This week a bevy of opera professionals arrive in St. Louis for the annual OPERA America conference, the nation's largest annual gathering of producers, artists and aficionados. Approximately 600 people are expected to attend from all over the world. We welcome them to our humble oasis and encourage them to explore the city. (There are a few good minigolf courses, and by all means pound a six-pack of Busch while you're here.)
Last year the Opera Theatre of St. Louis debuted Michael Patrick Albano and Cary John Franklin's Loss of Eden, an opera based on the life of Charles Lindbergh. It was great to see St. Louis represented in the finest of arts, but why not, in honor of the conference, build on that success? Certainly Lindbergh's isn't the only St. Louis-related life worthy of adaptation. Here are some more:
Oh, Junky! Longing to erase his upper-middle-class Central West End upbringing, William Burroughs shoots heroin, then his wife, then moves to Lawrence, Kansas, where he sings, sotto voce, to his cats.
I Liked Ike: The first-ever libretto about smoking crack and smacking around Tina Turner. The show-stopper: an imbroglio based on the composition "River Deep, I'm High."
Eagleton Has Landed: A moment in the sun as George McGovern's first pick as running mate at the 1972 presidential convention, then disaster strikes in the form of revelations about ongoing treatment for depression. This opera is tailor-made for a descent-into-hell scene.
Balls in the Gutter: The trials and tribulations of Bowling Hall of Famer Dick Weber as he works to cope with the antics of his rude-boy son Pete.
Extra Mayo: Born in St. Louis, Virginia Mayo goes on to star with (among others) Bob Hope, James Cagney and Danny Kaye. It all comes crashing down when the Sultan of Morocco proclaims her to be "tangible proof of God's existence." Chaos ensues as philosophers flock to her home to poke and pinch her. In a dreamlike sequence, a distraught Friedrich Nietzsche comes back from the dead and tries to kill her.
Whoa, Nelly! Hometown rapper struggles with temptation, desire and gluttony. In the finale ultimo, Nelly's soul is devoured by ho's as antagonist KRS-One bellows with laughter.
Up Chuck: Tax troubles, marijuana busts, bathroom videotapes -- Chuck Berry's life had it all. And what librettist could resist the chance to write a recitativo detailing the joy of peeing on one's lover?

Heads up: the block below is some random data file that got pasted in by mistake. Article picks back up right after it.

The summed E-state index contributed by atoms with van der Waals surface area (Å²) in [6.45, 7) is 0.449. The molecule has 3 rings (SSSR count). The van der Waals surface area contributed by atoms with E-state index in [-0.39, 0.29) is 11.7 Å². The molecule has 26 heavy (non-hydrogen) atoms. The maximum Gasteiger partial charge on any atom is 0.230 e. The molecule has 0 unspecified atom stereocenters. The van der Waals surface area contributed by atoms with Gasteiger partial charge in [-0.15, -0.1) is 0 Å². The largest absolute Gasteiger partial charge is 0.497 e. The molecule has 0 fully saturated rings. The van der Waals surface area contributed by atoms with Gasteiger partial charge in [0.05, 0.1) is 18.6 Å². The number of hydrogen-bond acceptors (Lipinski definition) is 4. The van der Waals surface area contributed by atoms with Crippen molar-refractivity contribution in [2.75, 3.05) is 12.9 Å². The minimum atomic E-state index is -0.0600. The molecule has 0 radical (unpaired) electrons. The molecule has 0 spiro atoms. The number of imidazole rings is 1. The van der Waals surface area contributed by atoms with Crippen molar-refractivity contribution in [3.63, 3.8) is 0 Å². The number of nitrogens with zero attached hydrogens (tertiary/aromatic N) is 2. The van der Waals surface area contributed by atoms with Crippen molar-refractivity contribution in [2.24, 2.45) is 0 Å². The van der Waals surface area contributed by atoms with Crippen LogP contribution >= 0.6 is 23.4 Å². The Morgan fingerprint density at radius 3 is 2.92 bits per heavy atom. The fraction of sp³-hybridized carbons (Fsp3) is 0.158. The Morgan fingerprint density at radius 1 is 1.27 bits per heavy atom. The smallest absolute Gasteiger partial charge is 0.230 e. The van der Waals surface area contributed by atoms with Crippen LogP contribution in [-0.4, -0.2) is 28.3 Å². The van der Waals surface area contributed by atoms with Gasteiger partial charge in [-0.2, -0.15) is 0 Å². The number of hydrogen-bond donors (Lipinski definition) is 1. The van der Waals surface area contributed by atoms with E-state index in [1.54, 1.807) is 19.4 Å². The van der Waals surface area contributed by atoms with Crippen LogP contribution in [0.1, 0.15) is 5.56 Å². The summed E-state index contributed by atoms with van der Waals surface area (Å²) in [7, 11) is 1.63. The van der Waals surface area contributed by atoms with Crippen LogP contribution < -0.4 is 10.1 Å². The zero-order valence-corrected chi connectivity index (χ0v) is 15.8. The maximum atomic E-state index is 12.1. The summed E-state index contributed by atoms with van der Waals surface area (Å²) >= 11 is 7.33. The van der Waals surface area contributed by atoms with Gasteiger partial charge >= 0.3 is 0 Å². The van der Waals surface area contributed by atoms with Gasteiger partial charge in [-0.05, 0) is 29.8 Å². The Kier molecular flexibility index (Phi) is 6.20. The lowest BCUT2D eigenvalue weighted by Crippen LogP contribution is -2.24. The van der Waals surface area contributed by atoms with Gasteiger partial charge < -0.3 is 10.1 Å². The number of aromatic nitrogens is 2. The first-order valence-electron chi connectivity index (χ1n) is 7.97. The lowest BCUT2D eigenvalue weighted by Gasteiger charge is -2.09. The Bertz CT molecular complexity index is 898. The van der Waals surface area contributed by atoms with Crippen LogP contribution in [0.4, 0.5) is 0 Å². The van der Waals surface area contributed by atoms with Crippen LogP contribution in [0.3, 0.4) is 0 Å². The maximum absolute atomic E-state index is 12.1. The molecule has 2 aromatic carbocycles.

Former deputy mayor Mike Jones turns his talents to fixing St. Louis' charter
In his peripatetic public life, Mike Jones has been many things -- alderman, deputy mayor and Anheuser-Busch executive among them. One thing that's remained a constant: He's still black. Jones believes that was one of the reasons -- perhaps the main reason -- he was picked to chair the "conveners group" that will decide which charter-reform measures will go on the ballot in St. Louis in November 2004.
The city is 51 percent African-American. Any proposed change in the charter must be approved by voters.
Ergo, says Jones, "it had to be a black." And it had to be someone with political skills and the confidence of the business community. "The sadness of it is, there weren't three or four folks to pick from," he says. "We need a deeper bench."
Though members of the black community have good reason to be distrustful of the process, they need to be at the table, Jones says. "If you withdraw from the struggle, you increase the chances of a negative outcome. That doesn't mean we're all going to gather around the campfire singing 'Kumbaya' or some shit, but it means in every arena you have to be there."
As far as he's concerned, St. Louis needs a strong-mayor system, regardless of whether that mayor is black or white. But he's aware that the entrenched political interests will resist change. "Usually junkies and alcoholics who haven't recovered like the condition they're in," Jones notes.
He's prepared for the challenge, but he's not looking forward to the struggle: "Would I rather be doing something else? Hell yes."